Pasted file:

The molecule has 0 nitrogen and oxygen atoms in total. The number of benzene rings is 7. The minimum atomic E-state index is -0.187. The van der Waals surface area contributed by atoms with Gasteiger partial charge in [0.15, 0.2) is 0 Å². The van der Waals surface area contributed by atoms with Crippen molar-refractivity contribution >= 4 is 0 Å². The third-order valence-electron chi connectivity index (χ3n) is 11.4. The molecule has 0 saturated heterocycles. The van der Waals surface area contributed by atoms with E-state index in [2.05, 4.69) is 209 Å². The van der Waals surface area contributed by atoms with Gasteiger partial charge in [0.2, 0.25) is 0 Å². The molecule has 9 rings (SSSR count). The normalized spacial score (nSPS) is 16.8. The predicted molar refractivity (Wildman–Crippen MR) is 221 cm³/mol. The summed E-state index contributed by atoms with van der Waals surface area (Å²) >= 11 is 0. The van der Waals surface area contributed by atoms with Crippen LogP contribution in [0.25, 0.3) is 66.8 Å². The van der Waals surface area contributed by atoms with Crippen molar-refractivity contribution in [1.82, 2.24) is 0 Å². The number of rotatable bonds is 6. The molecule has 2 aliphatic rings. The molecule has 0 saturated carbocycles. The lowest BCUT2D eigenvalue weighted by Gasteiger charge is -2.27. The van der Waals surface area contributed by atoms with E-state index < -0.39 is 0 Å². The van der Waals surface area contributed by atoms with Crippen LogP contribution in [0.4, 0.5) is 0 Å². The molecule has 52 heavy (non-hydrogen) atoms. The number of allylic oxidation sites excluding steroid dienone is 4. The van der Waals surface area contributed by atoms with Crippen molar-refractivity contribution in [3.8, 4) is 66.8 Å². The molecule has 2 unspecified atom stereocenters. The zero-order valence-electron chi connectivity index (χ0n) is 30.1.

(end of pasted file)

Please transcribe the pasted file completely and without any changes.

The molecule has 0 nitrogen and oxygen atoms in total. The number of benzene rings is 7. The minimum atomic E-state index is -0.187. The van der Waals surface area contributed by atoms with Gasteiger partial charge in [0.15, 0.2) is 0 Å². The van der Waals surface area contributed by atoms with Crippen molar-refractivity contribution >= 4 is 0 Å². The third-order valence-electron chi connectivity index (χ3n) is 11.4. The molecule has 0 saturated heterocycles. The van der Waals surface area contributed by atoms with E-state index in [2.05, 4.69) is 209 Å². The van der Waals surface area contributed by atoms with Gasteiger partial charge in [0.2, 0.25) is 0 Å². The molecule has 9 rings (SSSR count). The normalized spacial score (nSPS) is 16.8. The predicted molar refractivity (Wildman–Crippen MR) is 221 cm³/mol. The summed E-state index contributed by atoms with van der Waals surface area (Å²) >= 11 is 0. The van der Waals surface area contributed by atoms with Crippen LogP contribution in [0.25, 0.3) is 66.8 Å². The van der Waals surface area contributed by atoms with Crippen molar-refractivity contribution in [1.82, 2.24) is 0 Å². The number of rotatable bonds is 6. The molecule has 2 aliphatic rings. The molecule has 0 saturated carbocycles. The lowest BCUT2D eigenvalue weighted by Gasteiger charge is -2.27. The van der Waals surface area contributed by atoms with E-state index < -0.39 is 0 Å². The van der Waals surface area contributed by atoms with Crippen LogP contribution in [0.4, 0.5) is 0 Å². The molecule has 52 heavy (non-hydrogen) atoms. The number of allylic oxidation sites excluding steroid dienone is 4. The van der Waals surface area contributed by atoms with Crippen molar-refractivity contribution in [3.8, 4) is 66.8 Å². The molecule has 2 unspecified atom stereocenters. The zero-order valence-electron chi connectivity index (χ0n) is 30.1.